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Commentary: COVID-19 heightens supply chain vulnerabilities and demonstrates need for better human capital management

COVID-19 demonstrates the need to address ESG risks in supply chains, 7 April 2020

…The widespread impact of the coronavirus pandemic is revealing a significant vulnerability in corporate supply chains — the potential for disruptions and delays born of employer-controlled working and living conditions that contribute to the spread of the virus…

Once deemed reputational and regulatory risks, sub-standard labour conditions are now also manifesting as operational ones. Understanding how labour vulnerabilities and working conditions in lower-tier supply chains can impact operations will become core to investor assessments of supply chain management and business continuity…

COVID-19 is a crisis with global but uneven repercussions, driven by varying access to preventative measures and resources as well as differing levels of risk exposure. Business models with complex supply chains relying on cheap, unorganised workers in conditions with close proximity and repeated or extended interactions with others are vulnerable to disruptions in workforce continuity… 

Nearly 25 million workers may lose their jobs globally… according to ILO estimates... Cramped living conditions for workers in corporate supply chains in other sectors have already led to an increase in COVID-19 infections, and have the potential to shut down entire factories.  In the coming weeks, more closures and disruptions from COVID-19 are likely. Countries have banned large gatherings, but still have migrant workers living in cramped conditions, including those building facilities for the next World Cup. Again, the density of employer-provided housing and transportation further increase the risk of spreading coronavirus and disrupting business continuity.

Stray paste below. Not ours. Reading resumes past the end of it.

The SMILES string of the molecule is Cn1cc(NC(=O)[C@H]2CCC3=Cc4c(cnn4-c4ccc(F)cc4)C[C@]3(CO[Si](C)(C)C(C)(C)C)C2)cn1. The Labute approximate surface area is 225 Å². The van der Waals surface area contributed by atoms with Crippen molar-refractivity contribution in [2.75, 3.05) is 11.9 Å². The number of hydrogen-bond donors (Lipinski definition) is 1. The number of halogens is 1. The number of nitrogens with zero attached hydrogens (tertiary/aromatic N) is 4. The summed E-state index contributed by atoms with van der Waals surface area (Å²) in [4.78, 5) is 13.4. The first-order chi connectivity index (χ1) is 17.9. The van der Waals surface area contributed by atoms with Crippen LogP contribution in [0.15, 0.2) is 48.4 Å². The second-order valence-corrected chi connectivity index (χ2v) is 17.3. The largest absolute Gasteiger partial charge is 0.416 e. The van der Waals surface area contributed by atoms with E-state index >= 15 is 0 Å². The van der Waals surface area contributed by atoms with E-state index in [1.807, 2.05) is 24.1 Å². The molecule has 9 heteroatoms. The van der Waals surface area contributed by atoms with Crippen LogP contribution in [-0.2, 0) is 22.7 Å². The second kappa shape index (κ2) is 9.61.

Current working conditions incentivise actions that heighten the spread of an infectious virus like COVID-19. Having little or no job security, time off, or sick pay drives workers to continue to work regardless of potential negative health impacts. This labour vulnerability is also a current risk for companies’ dependent on ‘gig workers’ – those who are ostensibly ‘self-employed’ and without normal worker protections…

The absence of deep corporate intelligence of worker conditions increases the potential for COVID-19 to create supply chain disruptions. Many large global companies only have a surface-level understanding of where their supply chains are located, associated risks, and how to address them – especially in lower tiers...